First, make sure that's indeed what's behind your unhappiness, not something situational, such as a bad-tempered boss, toxic office environment or long commute, which can all be resolved by changing positions, companies or workplaces rather than switching careers entirely, says Ottawa career strategist Maureen McCann, who runs ProMotion Career Solutions.

Next, take an "interest inventory" of your dreams, passions, goals, lifestyle preferences, communication style and personality type, suggests employment counsellor Lisa Nerman.

Along with the dreams and passions must come the reality check. Ms. Nerman says you should assess your skills and abilities and be honest with yourself about whether they're strong enough to the match the new career you're eyeing.

Once you've explored yourself, then explore career options that could be better suited to you. Don't restrict research to books and the Internet; visit companies and call people in that line to learn what the job is like day-to-day, Ms. Nerman suggests.

Don't forget to look at various jobs within an industry. If you love restaurants but can't cook, find out if being a manager, host or marketing specialist within the hospitality sector would fit you better, suggests Jacquie Latham, president of the Ontario School Counsellors Association.

Christine Wong



Signs you've made

the wrong career choice:

You've changed companies or workplaces within the same career several times but the type of work you're doing still makes you unhappy.

You don't feel excited despite landing an interview for a higher-level, better-paid position in the same career.

You realize everything in your life makes you happy - except your job.

Your gut tells you: Your job seems to be causing chronic stomach problems and other ailments like headaches, muscle pain and even panic attacks.

You feel trapped by the "golden handcuffs": The pay and prestige feel like the only redeeming or motivating factors in your work.

Money isn't enough: You feel as if almost no amount of salary hike would be enough to make you happy or keep you in your current job.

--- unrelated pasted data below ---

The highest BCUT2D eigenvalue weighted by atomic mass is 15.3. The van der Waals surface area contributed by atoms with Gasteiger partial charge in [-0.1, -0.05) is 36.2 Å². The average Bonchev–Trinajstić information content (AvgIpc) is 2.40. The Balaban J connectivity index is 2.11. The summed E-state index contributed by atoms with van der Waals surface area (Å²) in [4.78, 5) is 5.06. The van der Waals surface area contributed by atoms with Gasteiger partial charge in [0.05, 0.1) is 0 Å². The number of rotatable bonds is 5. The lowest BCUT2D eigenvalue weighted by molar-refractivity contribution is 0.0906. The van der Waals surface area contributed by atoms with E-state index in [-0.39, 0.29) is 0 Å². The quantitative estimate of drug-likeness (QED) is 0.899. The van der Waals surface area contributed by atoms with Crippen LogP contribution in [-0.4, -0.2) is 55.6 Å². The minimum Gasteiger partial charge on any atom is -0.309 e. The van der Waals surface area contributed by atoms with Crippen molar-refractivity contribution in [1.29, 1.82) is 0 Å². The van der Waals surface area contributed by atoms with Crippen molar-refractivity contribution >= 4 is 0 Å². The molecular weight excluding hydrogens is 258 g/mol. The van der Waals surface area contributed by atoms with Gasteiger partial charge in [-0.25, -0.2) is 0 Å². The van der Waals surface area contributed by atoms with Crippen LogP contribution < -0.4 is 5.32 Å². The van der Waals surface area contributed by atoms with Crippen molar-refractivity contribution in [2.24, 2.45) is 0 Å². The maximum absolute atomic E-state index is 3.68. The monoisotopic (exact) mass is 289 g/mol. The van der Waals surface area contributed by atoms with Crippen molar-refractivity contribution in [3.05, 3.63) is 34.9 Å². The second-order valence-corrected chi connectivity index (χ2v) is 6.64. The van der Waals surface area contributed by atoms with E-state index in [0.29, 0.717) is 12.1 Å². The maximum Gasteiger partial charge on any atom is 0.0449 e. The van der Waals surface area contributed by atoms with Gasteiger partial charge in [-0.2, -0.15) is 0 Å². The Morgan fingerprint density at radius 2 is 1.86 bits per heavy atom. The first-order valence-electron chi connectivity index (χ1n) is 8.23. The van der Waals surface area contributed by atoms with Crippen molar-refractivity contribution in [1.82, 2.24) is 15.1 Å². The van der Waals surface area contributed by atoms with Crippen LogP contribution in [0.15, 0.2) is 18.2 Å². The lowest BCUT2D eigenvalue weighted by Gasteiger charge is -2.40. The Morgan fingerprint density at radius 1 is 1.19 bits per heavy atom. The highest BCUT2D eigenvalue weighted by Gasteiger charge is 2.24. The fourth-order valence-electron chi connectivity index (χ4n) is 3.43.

Tips to avoid making the wrong career choice:

Choose a career for yourself, not to please your family.

Think about more than money.

Consider non-university career paths like college, skilled trades, the military or entrepreneurship.

Explore yourself before exploring careers. Assess your own interests, values, personality type, communication style, lifestyle desires and personal goals, then research careers that may fit.

Be honest about your shortcomings. Even if a career matches your interests, it won't be a good fit if you lack the core skills, abilities or aptitude it requires.

Don't rush. Take time after high school, college or university to get work experience, travel or find out more about yourself and a career you're leaning toward.

Get as much practical experience and information as you can through co-op placements, volunteering, internships, apprenticeships, job shadowing, and interviewing people in that field about their jobs.

Give yourself a break. If you do make the wrong choice, you can always work toward making the right choice later.

Get professional help. From personality tests and skills assessments to career coaches and résumé wizards, there is plenty of expert assistance.

Expect to go through this all over again. Some career experts advise people to reassess their career fit every five to 10 years as their life circumstances change.

Christine Wong